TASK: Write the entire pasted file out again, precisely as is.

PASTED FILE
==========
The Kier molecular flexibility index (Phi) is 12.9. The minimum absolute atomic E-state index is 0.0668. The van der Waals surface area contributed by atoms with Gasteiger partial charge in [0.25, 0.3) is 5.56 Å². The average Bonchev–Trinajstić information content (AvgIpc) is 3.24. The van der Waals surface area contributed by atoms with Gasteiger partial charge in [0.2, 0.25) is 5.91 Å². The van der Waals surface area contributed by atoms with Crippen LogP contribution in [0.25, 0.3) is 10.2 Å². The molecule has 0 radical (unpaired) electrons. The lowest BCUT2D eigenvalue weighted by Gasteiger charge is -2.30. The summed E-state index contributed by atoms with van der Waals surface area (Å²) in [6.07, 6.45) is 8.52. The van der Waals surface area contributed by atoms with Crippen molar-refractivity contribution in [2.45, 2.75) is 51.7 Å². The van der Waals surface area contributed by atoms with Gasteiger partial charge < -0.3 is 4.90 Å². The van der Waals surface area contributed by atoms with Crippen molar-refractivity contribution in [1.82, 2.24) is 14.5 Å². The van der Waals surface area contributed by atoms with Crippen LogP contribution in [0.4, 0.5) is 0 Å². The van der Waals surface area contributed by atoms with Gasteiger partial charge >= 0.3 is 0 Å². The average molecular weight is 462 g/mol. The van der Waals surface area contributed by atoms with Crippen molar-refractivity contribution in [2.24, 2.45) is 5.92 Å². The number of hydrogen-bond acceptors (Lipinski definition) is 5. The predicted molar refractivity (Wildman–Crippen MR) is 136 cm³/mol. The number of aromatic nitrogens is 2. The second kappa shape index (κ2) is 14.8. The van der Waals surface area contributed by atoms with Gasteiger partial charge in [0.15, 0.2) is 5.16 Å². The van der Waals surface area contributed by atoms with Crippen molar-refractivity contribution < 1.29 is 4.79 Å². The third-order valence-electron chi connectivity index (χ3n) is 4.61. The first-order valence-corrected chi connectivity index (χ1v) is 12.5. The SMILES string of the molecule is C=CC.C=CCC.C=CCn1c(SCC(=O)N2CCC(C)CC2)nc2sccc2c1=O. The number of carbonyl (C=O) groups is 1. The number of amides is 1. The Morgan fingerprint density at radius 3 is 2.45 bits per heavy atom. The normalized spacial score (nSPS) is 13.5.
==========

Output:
The Kier molecular flexibility index (Phi) is 12.9. The minimum absolute atomic E-state index is 0.0668. The van der Waals surface area contributed by atoms with Gasteiger partial charge in [0.25, 0.3) is 5.56 Å². The average Bonchev–Trinajstić information content (AvgIpc) is 3.24. The van der Waals surface area contributed by atoms with Gasteiger partial charge in [0.2, 0.25) is 5.91 Å². The van der Waals surface area contributed by atoms with Crippen LogP contribution in [0.25, 0.3) is 10.2 Å². The molecule has 0 radical (unpaired) electrons. The lowest BCUT2D eigenvalue weighted by Gasteiger charge is -2.30. The summed E-state index contributed by atoms with van der Waals surface area (Å²) in [6.07, 6.45) is 8.52. The van der Waals surface area contributed by atoms with Crippen molar-refractivity contribution in [2.45, 2.75) is 51.7 Å². The van der Waals surface area contributed by atoms with Gasteiger partial charge < -0.3 is 4.90 Å². The van der Waals surface area contributed by atoms with Crippen molar-refractivity contribution in [1.82, 2.24) is 14.5 Å². The van der Waals surface area contributed by atoms with Crippen LogP contribution in [0.4, 0.5) is 0 Å². The van der Waals surface area contributed by atoms with Gasteiger partial charge >= 0.3 is 0 Å². The average molecular weight is 462 g/mol. The van der Waals surface area contributed by atoms with Crippen molar-refractivity contribution in [2.24, 2.45) is 5.92 Å². The number of hydrogen-bond acceptors (Lipinski definition) is 5. The predicted molar refractivity (Wildman–Crippen MR) is 136 cm³/mol. The number of aromatic nitrogens is 2. The second kappa shape index (κ2) is 14.8. The van der Waals surface area contributed by atoms with Gasteiger partial charge in [0.15, 0.2) is 5.16 Å². The van der Waals surface area contributed by atoms with Crippen molar-refractivity contribution < 1.29 is 4.79 Å². The third-order valence-electron chi connectivity index (χ3n) is 4.61. The first-order valence-corrected chi connectivity index (χ1v) is 12.5. The SMILES string of the molecule is C=CC.C=CCC.C=CCn1c(SCC(=O)N2CCC(C)CC2)nc2sccc2c1=O. The number of carbonyl (C=O) groups is 1. The number of amides is 1. The Morgan fingerprint density at radius 3 is 2.45 bits per heavy atom. The normalized spacial score (nSPS) is 13.5.